Best moments of the album: Shadows Crowd, Cerebration Gate and Urmoder.

Worst moments of the album: Kung Jorum.

Released in 2017 Independent

Track listing
1. Myrens Gäst 6:32
2. The Dying War 3:10
3. Skogstokig 3:34
4. Eldsjäl 5:22
5. Shadows Crowd 4:41
6. Kung Jorum 7:18
7. Cerebration Gate 5:32
8. Tångsal 3:09
9. Sökaren 3:44
10. Glöd 8:55
11. Urmoder 3:58
12. Ivolin 4:03
13. Hatarens Sång 3:25

Band members
Jens – vocals, guitars
Magnus – bass, vocals
Mattias – drums

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Album Review – Horn / Turm am Hang (2017)

One of the most respected underground musicians from Germany returns with more of his nature-themed, medieval style Black Metal bound to pagan roots and tribalism in another remarkable album.

Rating4

coverSince its creation in 2002 by German multi-instrumentalist Niklas “Nerrath”, Teutonic one-man army Horn has aimed at creating nature-themed, medieval style Black Metal bound to pagan roots, focusing on the relation of man and nature in a regional context. And this excellent project, hailing from Paderborn, a city in eastern North Rhine-Westphalia, Germany, has been extremely successful in its journey, delivering high-end extreme music always with a meaningful concept behind it and always singing in its mother tongue German. Now, in the beginning of 2017, we have Horn’s seventh studio album, the folk, dynamic opus Turm Am Hang.

Inspired by the classic German folk song “Es ist ein Schnitter”, from the 17th century, as well as lansquenets (a gambling game of German origin), wars of the past, tribalism and the spirit of masculinity, Turm Am Hang will stimulate your most primeval senses with its distinctive ambience and powerful music. Furthermore, the artwork, layout and visual concept, all brought forth by German illustrator Timon Kokott, perfectly visualize the album’s combined musical and lyrical themes, complementing the already thrilling experience of listening to the music crafted by Nerrath.

After a pleasant folk intro in the opening track, titled Alles in einem Schnitt (which would translate as “everything in one cut”), Nerrath offers us his thrilling Black Metal with Folk and Pagan Metal elements, all sung in German as aforementioned to make things even more aggressive, not to mention the uniqueness of his tribal and stylish guitar lines. The title-track Turm am Hang (“tower on slope”) also begins in a serene way, again exploding into what can be called Blackened Folk Metal, with Nerrath blasting his enraged growls, potent beats and blazing, rhythmic riffs; followed by Verhallend in Landstrichen (“ranging in landscapes”), with the folk elements in the background adding a lot of epicness to the musicality together with its menacing drums. Furthermore, simply close your eyes and you will be able to feel all the energy flowing from the folkloristic sounds generated by Nerrath in this brilliant composition.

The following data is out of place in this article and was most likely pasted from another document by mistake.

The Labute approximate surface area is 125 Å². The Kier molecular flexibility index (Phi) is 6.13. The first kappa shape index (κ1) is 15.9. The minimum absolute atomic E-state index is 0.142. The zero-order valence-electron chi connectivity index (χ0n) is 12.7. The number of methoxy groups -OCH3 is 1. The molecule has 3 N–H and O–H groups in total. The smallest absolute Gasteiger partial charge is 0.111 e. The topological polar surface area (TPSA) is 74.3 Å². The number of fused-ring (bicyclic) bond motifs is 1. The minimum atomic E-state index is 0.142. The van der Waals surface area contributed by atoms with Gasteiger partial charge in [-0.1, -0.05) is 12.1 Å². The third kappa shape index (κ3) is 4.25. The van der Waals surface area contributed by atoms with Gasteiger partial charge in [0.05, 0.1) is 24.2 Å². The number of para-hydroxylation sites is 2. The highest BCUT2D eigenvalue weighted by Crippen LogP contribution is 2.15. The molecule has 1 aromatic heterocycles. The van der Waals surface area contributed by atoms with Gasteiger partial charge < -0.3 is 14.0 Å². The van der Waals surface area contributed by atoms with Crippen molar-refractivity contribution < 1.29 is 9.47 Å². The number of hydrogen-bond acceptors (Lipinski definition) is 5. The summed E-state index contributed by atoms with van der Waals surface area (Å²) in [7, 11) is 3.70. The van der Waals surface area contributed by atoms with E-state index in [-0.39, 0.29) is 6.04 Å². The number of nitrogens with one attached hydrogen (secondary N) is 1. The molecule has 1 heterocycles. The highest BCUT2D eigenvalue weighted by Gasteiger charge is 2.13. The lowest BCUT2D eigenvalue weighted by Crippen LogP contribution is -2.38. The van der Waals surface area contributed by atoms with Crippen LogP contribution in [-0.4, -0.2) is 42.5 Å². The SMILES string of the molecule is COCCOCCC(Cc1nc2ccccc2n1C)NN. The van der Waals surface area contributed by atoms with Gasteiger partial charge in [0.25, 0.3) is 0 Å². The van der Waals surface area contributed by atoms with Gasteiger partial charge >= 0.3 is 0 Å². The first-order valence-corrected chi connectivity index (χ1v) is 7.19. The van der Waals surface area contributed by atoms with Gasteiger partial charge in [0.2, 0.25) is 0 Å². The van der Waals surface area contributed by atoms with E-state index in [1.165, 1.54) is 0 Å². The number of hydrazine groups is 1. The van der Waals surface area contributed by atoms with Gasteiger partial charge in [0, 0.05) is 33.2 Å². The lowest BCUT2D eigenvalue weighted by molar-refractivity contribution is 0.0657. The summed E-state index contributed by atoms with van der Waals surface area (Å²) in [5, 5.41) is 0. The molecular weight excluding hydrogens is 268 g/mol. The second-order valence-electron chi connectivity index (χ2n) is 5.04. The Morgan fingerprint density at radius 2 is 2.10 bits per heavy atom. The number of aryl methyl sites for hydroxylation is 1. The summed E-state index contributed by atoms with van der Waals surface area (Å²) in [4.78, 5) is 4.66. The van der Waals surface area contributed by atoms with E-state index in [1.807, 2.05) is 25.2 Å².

primarA song with an impactful name like Die mit dem Bogen auf dem Kreuz (“the one with the bow on the cross”) couldn’t sound less amazing than this, with its somber intro being gradually joined by guitars until all becomes an Extreme Metal extravaganza, perfect for drinking a few pints of beer together with your friends. Ä(h)renschnitter (“spices”) kicks off at full speed, with Nerrath going berserk with his fast-paced beats and riffs while powerfully vociferating the song’s lyrics at the same time. Moreover, hints of old school German Punk Rock are a very welcome addition to the overall musicality, enhancing the song’s effectiveness. And in Totenräumer (“Mortimer”), a fantastic fast-paced creation by Nerrath, our one-man army is startling on vocals, giving life to the song’s epic lyrics. Leaning towards sheer Pagan Metal, it never slows down, keeping the listener fully entertained from start to finish.

The eerie instrumental Lanz und Spieß (“lance and spear”) works as an intro for Bastion, im Seegang tauber Fels (“bastion, in the sea of deaf rock”), a voyage through the realms of experimental and atmospheric extreme music, bringing forward elements of Black and Pagan Metal with an obscure rhythm. Ad lastly, as a “bonus” Nerrath offers the listener his excellent version for The Sky Has Not Always Been This Way, a melancholic and introspective journey of ambient music by American Ambient Black Metal band When Bitter Spring Sleeps, from their 2013 album Coven of the Wolves. Not only this is the only song in English in the album, but it also features guest vocals by American Lord Sardonyx, the mastermind behind When Bitter Spring Sleeps himself.

In order to enjoy everything Nerrath and his amazing project Horn have to offer, simply follow his steps on Facebook, and go to Horn’s BandCamp page or Big Cartel to grab your copy of Turm am Hang. As mentioned before, the experience of listening to an album by Horn is beyond unique, connecting you to the pagan and tribal origins of man and embraced all the time by superior metal music. As this is always the main goal of ambient and experimental extreme music, I must say Turm am Hang triumphs brilliantly hands down.

Best moments of the album: Alles in einem Schnitt, Verhallend in Landstrichen and Totenräumer.

Worst moments of the album: Bastion, im Seegang tauber Fels.

Released in 2017 Iron Bonehead/Northern Silence Productions

Track listing
1. Alles in einem Schnitt 5:42
2. Turm am Hang 5:09
3. Verhallend in Landstrichen 5:10
4. Die mit dem Bogen auf dem Kreuz 5:00
5. Ä(h)renschnitter 5:35
6. Totenräumer 5:34
7. Lanz und Spieß 2:09
8. Bastion, im Seegang tauber Fels 4:44
9. The Sky Has Not Always Been This Way (When Bitter Spring Sleeps cover) 8:12

Band members
Nerrath – vocals, all instruments

Guest musician
Lord Sardonyx – additional vocals on “The Sky Has Not Always Been This Way”

Album Review – Thrawsunblat / Metachthonia (2016)

Welcome to Metachthonia, the electric and modern world crafted by an amazing Folk and Melodic Black Metal band from Canada.